It is important to have a financial advisor you can trust.
“Don’t think they will always have your best interests at heart because they probably have their own interests at heart,” says Orman.
When choosing a financial professional, make sure it is a “fiduciary”, which means that your advisor has a legal obligation to act in your best interest.
During your selection process, ask potential advisors how they will be compensated for their work with you and what other services they can offer you. This will give you a good idea of their motivations when they invest your money. You can then have complete confidence in them!
7. Don’t borrow your retirement money
Suze Orman says borrowing money from your retirement is “the biggest mistake you’ll ever make” if it’s used to pay off other debts.
A loan is preferable to a cash withdrawal from your account, which will result in a tax bill and a 10% penalty if you are under 59.5 years of age. In addition, loans generally have a lower interest rate than a traditional loan.
But you may not be allowed to put more money into your retirement fund for six months, which means you will miss opportunities to make pre-tax contributions that will reduce your taxable income.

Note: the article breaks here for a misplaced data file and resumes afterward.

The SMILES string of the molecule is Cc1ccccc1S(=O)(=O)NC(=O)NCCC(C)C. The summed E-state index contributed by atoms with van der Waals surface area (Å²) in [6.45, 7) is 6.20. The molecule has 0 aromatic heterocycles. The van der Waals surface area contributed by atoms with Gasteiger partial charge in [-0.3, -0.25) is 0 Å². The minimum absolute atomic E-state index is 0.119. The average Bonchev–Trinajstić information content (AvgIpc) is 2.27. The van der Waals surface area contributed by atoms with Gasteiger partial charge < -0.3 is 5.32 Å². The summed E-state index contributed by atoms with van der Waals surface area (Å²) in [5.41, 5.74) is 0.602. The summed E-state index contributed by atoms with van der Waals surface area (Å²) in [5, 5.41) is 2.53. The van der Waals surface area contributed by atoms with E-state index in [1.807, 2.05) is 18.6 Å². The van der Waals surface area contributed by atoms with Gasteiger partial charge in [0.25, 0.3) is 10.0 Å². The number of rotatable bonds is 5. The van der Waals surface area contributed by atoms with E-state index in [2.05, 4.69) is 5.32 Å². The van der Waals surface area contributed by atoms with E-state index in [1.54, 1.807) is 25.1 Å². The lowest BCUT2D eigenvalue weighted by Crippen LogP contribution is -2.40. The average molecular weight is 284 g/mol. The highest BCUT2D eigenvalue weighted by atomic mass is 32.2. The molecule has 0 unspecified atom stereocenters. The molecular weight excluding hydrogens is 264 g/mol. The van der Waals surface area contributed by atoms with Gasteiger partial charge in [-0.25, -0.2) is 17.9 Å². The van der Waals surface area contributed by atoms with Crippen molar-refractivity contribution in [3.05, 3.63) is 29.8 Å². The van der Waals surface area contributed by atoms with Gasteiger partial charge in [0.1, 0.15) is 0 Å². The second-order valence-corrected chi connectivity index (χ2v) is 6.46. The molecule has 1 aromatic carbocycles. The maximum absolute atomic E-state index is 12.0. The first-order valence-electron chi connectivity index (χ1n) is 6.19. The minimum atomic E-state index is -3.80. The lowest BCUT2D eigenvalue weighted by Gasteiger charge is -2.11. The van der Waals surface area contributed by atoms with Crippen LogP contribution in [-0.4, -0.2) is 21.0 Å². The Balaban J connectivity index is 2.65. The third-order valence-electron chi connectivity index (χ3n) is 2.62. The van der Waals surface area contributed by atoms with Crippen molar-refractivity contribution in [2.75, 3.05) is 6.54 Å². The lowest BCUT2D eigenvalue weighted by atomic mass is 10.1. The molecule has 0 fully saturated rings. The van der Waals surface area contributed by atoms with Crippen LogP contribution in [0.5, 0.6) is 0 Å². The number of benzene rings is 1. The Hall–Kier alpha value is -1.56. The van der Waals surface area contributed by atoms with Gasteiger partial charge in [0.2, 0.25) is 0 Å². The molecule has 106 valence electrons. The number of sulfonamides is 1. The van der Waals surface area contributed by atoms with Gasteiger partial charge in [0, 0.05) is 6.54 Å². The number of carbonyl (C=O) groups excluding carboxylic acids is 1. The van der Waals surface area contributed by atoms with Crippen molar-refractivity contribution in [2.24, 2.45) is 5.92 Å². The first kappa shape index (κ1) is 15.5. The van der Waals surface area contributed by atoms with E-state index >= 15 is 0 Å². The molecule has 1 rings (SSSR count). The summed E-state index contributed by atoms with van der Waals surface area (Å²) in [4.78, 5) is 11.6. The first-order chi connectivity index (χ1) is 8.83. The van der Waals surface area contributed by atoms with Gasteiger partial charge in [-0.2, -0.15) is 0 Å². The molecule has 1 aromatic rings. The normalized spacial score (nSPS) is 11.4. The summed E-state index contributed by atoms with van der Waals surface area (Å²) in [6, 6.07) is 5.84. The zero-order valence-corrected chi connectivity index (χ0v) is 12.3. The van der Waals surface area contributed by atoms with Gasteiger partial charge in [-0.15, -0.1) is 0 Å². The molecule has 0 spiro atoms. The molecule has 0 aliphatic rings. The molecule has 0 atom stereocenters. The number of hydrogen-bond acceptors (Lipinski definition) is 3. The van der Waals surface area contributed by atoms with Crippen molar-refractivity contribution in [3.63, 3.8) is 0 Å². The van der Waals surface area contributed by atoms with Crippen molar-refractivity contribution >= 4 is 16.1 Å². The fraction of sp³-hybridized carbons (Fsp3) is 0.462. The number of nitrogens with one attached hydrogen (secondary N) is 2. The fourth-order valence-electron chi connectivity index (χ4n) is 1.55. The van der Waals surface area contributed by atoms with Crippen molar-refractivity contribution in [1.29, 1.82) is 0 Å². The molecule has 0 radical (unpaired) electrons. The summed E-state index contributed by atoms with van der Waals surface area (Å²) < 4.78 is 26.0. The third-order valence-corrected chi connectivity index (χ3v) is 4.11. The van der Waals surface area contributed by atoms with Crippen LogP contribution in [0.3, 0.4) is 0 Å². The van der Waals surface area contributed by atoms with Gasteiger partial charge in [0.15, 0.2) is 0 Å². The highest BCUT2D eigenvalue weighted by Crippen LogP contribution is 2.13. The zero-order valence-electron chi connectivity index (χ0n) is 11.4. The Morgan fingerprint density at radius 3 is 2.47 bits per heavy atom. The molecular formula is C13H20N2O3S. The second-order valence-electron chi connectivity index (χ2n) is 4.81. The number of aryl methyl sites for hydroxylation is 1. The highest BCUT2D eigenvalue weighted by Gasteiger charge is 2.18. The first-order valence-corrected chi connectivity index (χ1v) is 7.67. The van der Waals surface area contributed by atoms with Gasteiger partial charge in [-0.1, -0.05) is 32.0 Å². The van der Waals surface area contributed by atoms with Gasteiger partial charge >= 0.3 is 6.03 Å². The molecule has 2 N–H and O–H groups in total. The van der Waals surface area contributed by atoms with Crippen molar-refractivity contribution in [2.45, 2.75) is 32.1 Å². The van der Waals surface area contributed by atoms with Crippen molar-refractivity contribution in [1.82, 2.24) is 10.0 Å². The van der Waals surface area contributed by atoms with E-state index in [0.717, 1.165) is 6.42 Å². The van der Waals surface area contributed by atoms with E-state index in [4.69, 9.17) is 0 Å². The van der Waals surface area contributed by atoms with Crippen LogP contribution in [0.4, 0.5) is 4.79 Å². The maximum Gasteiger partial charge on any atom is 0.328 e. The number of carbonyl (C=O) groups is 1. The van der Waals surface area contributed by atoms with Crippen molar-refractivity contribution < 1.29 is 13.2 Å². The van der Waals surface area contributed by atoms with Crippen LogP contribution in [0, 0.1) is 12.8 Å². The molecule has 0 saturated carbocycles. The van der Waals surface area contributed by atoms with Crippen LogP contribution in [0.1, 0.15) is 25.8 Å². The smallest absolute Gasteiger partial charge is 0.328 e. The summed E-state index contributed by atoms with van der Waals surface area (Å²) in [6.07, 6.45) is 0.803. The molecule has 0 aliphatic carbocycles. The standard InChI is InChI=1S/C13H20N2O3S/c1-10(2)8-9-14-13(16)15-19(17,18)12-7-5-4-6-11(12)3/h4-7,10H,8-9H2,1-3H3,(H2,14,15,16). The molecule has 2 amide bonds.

Worse still, if you withdraw part of your retirement savings, even temporarily, you will lose significant income if the markets recover.
8. Don’t let your debt grow
“A debt is a servitude,” Orman told CNBC. “You will never, ever, ever, ever, ever, ever have financial freedom if you have debts.” Nevertheless, she points out that not all debts are the same.
Mortgages and student loans can be considered “good debts” because housing loan interest rates are generally quite low and your degree is an investment that should generate higher income over time.
However, credit card interest rates are much higher. The longer you delay the repayment of your credit balances, the more money you lose. You can easily pay for your purchases three or four times.
9. Don’t spend to impress others
It is human nature to want to impress others. But Orman knows from experience how stupid it is.
Once, she rented a luxury BMW and bought a Cartier watch with money borrowed from her retirement fund just to impress a woman she was dating. She says it was “the stupidest thing I’ve ever done with the money.”
Spending money you don’t have to impress others will leave you with superficial relationships and stressful bills.
Work hard, invest wisely and reap your wealth once you have made it. There is nothing more impressive than real financial success.
10. Don’t stay in a job you hate
Suze Orman says that surveys show that two-thirds of workers are not really well at work.
“Staying in a job you don’t like is disrespectful to yourself and your loved ones,” says Orman on her website. “You can’t tell me it doesn’t have a negative impact on your relationships.”
Before you start looking for a new job opportunity, see if the job you have can be modified to meet what makes you unhappy.
Never express it in this way when you meet the boss or HR. Instead, tell the management that you would like to talk about how your work could be “modified” so that you can be more productive.